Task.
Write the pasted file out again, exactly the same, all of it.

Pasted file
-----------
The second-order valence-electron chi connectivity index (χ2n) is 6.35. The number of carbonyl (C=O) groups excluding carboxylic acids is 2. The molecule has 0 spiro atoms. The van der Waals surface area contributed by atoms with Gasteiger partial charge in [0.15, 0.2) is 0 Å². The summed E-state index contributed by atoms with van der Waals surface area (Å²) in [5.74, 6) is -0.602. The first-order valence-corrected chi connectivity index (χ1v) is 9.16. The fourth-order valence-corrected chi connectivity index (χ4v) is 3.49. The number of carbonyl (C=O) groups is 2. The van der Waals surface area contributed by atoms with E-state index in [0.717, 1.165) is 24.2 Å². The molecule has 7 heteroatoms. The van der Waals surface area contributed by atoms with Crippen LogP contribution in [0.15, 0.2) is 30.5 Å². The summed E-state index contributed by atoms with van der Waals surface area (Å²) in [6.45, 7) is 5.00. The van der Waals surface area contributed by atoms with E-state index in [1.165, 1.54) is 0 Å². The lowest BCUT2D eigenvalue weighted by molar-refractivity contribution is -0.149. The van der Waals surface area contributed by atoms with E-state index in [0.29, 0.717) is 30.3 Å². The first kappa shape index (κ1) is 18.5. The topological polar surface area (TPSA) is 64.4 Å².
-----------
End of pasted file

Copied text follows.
The second-order valence-electron chi connectivity index (χ2n) is 6.35. The number of carbonyl (C=O) groups excluding carboxylic acids is 2. The molecule has 0 spiro atoms. The van der Waals surface area contributed by atoms with Gasteiger partial charge in [0.15, 0.2) is 0 Å². The summed E-state index contributed by atoms with van der Waals surface area (Å²) in [5.74, 6) is -0.602. The first-order valence-corrected chi connectivity index (χ1v) is 9.16. The fourth-order valence-corrected chi connectivity index (χ4v) is 3.49. The number of carbonyl (C=O) groups is 2. The van der Waals surface area contributed by atoms with E-state index in [0.717, 1.165) is 24.2 Å². The molecule has 7 heteroatoms. The van der Waals surface area contributed by atoms with Crippen LogP contribution in [0.15, 0.2) is 30.5 Å². The summed E-state index contributed by atoms with van der Waals surface area (Å²) in [6.45, 7) is 5.00. The van der Waals surface area contributed by atoms with E-state index in [1.165, 1.54) is 0 Å². The lowest BCUT2D eigenvalue weighted by molar-refractivity contribution is -0.149. The van der Waals surface area contributed by atoms with E-state index in [0.29, 0.717) is 30.3 Å². The first kappa shape index (κ1) is 18.5. The topological polar surface area (TPSA) is 64.4 Å².